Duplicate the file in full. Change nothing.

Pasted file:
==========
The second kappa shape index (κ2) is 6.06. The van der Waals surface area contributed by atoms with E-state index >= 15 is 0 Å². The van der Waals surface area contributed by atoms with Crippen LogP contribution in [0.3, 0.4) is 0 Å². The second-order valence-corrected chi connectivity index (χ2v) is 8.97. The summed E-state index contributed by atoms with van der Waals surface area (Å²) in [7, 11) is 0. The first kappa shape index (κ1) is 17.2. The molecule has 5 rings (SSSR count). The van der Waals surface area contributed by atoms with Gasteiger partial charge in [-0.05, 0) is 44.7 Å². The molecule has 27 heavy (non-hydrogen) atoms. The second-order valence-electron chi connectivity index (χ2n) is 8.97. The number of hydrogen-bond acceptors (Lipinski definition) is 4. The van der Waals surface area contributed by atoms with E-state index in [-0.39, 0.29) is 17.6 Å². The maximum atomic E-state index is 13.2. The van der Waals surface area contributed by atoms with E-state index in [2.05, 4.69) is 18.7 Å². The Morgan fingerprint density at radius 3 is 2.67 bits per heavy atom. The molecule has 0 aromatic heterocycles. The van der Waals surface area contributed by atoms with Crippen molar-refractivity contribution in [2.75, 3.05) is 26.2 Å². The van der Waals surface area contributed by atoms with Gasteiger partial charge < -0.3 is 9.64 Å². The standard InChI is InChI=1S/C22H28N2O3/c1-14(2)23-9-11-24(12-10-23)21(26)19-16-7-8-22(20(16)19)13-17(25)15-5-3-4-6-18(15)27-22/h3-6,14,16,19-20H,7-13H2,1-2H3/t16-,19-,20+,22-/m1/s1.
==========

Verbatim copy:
The second kappa shape index (κ2) is 6.06. The van der Waals surface area contributed by atoms with E-state index >= 15 is 0 Å². The van der Waals surface area contributed by atoms with Crippen LogP contribution in [0.3, 0.4) is 0 Å². The second-order valence-corrected chi connectivity index (χ2v) is 8.97. The summed E-state index contributed by atoms with van der Waals surface area (Å²) in [7, 11) is 0. The first kappa shape index (κ1) is 17.2. The molecule has 5 rings (SSSR count). The van der Waals surface area contributed by atoms with Gasteiger partial charge in [-0.05, 0) is 44.7 Å². The molecule has 27 heavy (non-hydrogen) atoms. The second-order valence-electron chi connectivity index (χ2n) is 8.97. The number of hydrogen-bond acceptors (Lipinski definition) is 4. The van der Waals surface area contributed by atoms with E-state index in [-0.39, 0.29) is 17.6 Å². The maximum atomic E-state index is 13.2. The van der Waals surface area contributed by atoms with E-state index in [2.05, 4.69) is 18.7 Å². The Morgan fingerprint density at radius 3 is 2.67 bits per heavy atom. The molecule has 0 aromatic heterocycles. The van der Waals surface area contributed by atoms with Crippen molar-refractivity contribution in [2.75, 3.05) is 26.2 Å². The van der Waals surface area contributed by atoms with Gasteiger partial charge < -0.3 is 9.64 Å². The standard InChI is InChI=1S/C22H28N2O3/c1-14(2)23-9-11-24(12-10-23)21(26)19-16-7-8-22(20(16)19)13-17(25)15-5-3-4-6-18(15)27-22/h3-6,14,16,19-20H,7-13H2,1-2H3/t16-,19-,20+,22-/m1/s1.